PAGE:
When Al-Abbas had made an end of his verses, he folded the scroll and gave it to the nurse, who took it and carried it to Mariyah. When she came into the Princess's presence, she saluted her; but Mariyah returned not her salutation and she said, "O my lady, how hard is thy heart that thou grudgest to return the salam! Accept this letter, because 'tis the last that shall come to thee from him." Quoth Mariyah, "Take my warning and never again enter my palace, or 'twill be the cause of thy destruction; for I am certified that thou purposest my disgrace. So get thee gone from me." And she bade beat the nurse who went forth fleeing from her presence, changed of colour and 'wildered of wits, and gave not over going till she came to the house of Al-Abbas. When the Prince saw her in this plight, he became like a sleeper awakened and cried to her, "What hath befallen thee? Acquaint me with thy case." She replied, "Allah upon thee, nevermore send me to Mariyah, and do thou protect me, so the Lord protect thee from the fires of Gehenna!" Then she related to him that which had betided her with Mariyah which when Al-Abbas heard, there took him the pride and high spirit of the generous and this was grievous to him. The love of Mariyah fled forth of his heart and he said to the nurse, "How much hadst thou of Mariyah every month?" Quoth she, "Ten dinars" and quoth he, "Be not concerned." Then he put hand to pouch and bringing out two hundred ducats, gave them to her and said,"Take this wage for a whole year and turn not again to serve anyone of the folk. When the twelvemonth shall have passed away, I will give thee a two years' wage, for that thou hast wearied thyself with us and on account of the cutting off the tie which bound thee to Mariyah." Also he gifted her with a complete suit of clothes and raising his head to her, said, "When thou toldest me that which Mariyah had done with thee, Allah uprooted the love of her from out my heart, and never again will she occur to my thought; so extolled be He who turneth hearts and eyes! 'Twas she who was the cause of my coming out from Al-Yaman, and now the time is past for which I engaged with my folk and I fear lest my father levy his forces and ride forth in quest of me, for that he hath no child other than myself nor can he brook to be parted from me; and in like way 'tis with my mother." When the nurse heard his words, she asked him, "O my lord, and which of the kings is thy sire?" He answered, saying, "My father is Al-Aziz, lord of Al-Yaman, and Nubia and the Islands392 of the Banu Kahtán, and the Two Sanctuaries393 (Allah of All-might have them in His keeping!), and whenever he taketh horse, there ride with him an hundred and twenty and four thousand horsemen, each and every smiters with the sword, besides attendants and servants and followers, all of whom give ear to my word and obey my bidding." Asked the nurse, "Why, then, O my lord, didst thou conceal the secret of thy rank and lineage and passedst thyself off for a foreigner and a wayfarer? Alas for our disgrace before thee by reason of our shortcoming in rendering thee thy due! What shall be our excuse with thee, and thou of the sons of the kings?" But he rejoined, "By Allah, thou hast not fallen short! Indeed, 'tis incumbent on me to requite thee, what while I live, though from thee I be far distant." Then he called his man Amir and said to him, "Saddle the steeds." When the nurse heard his words and indeed she saw that Amir brought him the horses and they were resolved upon departure, the tears ran down upon her cheeks and she said to him, "By Allah, thy separation is saddening to me, O coolth of the eye!" Then quoth she, "Where is the goal of thine intent, so we may know thy news and solace ourselves with thy report?" Quoth he, "I go hence to visit 'Akíl, the son of my paternal uncle, for that he hath his sojourn in the camp of Kundah bin Hishám, and these twenty years have I not seen him nor hath he seen me; so I purpose to repair to him and discover his news and return. Then will I go hence to Al-Yaman, Inshallah!" So saying, he took leave of the nurse and her husband and set out, intending for 'Akil, the son of his father's brother. Now there was between Baghdad and 'Akíl's abiding-place forty days' journey; so Al-Abbas settled himself on the back of his steed and his servant Amir mounted also and they fared forth on their way. Presently, Al-Abbas turned right and left and recited these couplets,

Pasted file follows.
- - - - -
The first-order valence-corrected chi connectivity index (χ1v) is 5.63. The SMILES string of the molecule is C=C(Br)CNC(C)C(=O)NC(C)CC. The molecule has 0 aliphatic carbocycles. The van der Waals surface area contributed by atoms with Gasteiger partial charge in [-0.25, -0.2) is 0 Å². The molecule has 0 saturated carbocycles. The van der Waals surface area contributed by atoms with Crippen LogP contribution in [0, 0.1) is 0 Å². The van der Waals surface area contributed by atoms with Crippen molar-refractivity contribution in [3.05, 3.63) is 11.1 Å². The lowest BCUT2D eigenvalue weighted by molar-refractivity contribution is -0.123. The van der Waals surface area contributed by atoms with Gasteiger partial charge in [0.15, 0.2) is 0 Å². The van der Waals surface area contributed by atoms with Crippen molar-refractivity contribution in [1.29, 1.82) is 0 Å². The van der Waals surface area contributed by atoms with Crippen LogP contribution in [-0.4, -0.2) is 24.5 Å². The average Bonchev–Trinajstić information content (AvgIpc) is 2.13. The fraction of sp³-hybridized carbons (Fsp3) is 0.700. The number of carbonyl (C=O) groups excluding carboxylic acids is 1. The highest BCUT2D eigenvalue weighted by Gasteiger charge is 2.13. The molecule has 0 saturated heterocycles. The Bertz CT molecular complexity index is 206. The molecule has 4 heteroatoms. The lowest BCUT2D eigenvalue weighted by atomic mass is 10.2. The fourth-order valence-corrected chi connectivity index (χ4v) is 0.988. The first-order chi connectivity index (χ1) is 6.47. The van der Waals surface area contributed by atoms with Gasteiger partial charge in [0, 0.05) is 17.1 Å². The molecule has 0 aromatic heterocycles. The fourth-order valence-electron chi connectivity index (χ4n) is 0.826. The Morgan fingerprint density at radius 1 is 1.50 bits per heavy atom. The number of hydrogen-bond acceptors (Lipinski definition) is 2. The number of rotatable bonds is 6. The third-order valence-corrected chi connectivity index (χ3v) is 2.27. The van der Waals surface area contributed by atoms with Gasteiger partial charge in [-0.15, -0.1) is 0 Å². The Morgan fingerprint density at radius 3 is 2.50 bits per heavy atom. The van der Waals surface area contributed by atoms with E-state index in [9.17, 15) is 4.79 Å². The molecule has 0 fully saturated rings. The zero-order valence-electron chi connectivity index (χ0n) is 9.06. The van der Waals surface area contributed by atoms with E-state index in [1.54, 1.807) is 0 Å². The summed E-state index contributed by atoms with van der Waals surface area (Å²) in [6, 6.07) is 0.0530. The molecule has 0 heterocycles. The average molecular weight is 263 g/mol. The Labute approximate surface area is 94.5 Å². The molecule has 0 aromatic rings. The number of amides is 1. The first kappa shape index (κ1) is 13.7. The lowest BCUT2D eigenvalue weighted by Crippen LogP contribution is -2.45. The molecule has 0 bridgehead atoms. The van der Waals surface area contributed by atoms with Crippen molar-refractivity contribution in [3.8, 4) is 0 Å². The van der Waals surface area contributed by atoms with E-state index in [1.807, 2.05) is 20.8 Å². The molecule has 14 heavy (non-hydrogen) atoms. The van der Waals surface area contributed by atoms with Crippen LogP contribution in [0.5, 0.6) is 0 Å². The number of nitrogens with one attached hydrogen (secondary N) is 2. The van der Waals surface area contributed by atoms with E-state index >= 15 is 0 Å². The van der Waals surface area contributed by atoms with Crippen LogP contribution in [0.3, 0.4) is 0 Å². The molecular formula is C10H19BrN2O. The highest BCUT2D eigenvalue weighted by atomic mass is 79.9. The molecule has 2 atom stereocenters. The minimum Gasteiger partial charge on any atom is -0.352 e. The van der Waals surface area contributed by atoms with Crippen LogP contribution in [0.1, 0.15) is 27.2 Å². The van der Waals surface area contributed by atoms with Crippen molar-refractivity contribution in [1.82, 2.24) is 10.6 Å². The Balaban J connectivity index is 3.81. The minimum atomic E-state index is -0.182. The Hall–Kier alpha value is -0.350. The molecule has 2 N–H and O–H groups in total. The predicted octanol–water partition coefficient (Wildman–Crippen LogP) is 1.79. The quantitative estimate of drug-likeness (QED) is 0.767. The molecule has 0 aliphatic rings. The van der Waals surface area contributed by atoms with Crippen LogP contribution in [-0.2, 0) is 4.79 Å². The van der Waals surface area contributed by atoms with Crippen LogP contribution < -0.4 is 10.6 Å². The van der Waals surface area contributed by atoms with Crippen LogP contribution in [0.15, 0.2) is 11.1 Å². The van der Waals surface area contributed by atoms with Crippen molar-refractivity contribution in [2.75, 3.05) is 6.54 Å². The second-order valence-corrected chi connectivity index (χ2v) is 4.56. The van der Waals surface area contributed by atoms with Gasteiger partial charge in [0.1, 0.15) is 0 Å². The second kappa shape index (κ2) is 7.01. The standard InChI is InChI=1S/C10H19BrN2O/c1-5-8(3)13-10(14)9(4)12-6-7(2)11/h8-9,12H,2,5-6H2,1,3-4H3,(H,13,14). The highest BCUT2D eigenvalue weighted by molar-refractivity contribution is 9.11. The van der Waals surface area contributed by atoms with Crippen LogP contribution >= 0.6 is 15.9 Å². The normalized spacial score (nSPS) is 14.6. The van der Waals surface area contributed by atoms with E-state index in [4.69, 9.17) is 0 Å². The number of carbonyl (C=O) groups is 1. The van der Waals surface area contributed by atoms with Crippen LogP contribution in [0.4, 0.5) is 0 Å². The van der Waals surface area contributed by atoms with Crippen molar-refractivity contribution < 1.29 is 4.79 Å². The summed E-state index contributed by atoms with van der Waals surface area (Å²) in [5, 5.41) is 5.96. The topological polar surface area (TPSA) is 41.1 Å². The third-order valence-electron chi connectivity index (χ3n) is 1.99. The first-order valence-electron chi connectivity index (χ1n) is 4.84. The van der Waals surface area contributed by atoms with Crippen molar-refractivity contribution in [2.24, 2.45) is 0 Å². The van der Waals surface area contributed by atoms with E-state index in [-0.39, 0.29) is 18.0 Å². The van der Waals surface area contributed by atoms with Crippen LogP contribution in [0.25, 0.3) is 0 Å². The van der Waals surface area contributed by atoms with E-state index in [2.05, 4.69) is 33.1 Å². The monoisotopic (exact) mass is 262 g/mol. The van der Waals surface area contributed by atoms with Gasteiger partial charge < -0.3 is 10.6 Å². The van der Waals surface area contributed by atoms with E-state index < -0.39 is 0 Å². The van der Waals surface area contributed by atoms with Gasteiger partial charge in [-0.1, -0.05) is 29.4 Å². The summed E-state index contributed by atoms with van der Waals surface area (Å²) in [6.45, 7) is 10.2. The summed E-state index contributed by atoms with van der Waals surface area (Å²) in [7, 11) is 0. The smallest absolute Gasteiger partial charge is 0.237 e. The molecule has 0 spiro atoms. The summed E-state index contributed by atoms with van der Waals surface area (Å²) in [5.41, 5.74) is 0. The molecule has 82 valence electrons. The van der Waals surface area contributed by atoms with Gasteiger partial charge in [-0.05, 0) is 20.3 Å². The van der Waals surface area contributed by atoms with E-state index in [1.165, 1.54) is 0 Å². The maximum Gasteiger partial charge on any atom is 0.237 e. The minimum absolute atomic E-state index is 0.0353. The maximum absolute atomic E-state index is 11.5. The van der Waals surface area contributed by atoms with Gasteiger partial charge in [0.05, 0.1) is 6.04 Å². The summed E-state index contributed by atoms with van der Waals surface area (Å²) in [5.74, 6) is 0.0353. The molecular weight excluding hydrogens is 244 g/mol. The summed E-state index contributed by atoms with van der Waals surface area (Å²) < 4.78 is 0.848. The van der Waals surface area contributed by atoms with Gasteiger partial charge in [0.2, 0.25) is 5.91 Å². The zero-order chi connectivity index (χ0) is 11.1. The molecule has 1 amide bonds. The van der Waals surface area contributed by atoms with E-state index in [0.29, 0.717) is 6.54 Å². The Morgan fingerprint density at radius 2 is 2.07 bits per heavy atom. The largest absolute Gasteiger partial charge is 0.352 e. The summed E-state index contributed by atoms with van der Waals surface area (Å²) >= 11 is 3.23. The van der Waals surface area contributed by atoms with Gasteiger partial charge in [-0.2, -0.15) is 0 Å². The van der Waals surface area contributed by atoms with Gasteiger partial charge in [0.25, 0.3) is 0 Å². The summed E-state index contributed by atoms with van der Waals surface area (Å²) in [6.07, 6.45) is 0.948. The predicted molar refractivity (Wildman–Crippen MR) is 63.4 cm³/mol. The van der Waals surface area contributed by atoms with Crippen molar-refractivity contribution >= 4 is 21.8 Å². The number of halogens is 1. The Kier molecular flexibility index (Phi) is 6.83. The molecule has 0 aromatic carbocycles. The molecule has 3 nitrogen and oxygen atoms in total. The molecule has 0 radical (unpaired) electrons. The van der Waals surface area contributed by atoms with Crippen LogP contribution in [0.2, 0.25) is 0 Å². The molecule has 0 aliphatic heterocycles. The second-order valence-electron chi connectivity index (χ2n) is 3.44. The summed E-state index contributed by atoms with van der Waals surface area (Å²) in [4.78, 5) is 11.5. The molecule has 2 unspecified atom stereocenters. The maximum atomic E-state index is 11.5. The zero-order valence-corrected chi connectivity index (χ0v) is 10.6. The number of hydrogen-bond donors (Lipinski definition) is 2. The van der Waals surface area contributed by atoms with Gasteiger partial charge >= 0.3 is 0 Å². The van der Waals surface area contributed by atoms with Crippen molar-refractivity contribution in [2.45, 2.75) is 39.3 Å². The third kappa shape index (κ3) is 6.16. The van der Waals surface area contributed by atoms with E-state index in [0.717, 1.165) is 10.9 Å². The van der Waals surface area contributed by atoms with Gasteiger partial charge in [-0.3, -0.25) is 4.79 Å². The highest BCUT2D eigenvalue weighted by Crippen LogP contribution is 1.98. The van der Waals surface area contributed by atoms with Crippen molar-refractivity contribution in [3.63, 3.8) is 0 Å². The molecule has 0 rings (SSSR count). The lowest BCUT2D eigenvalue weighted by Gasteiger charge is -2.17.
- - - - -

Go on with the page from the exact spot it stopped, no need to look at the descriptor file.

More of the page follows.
"I'm the singular knight and my peers I slay! * I lay low the foe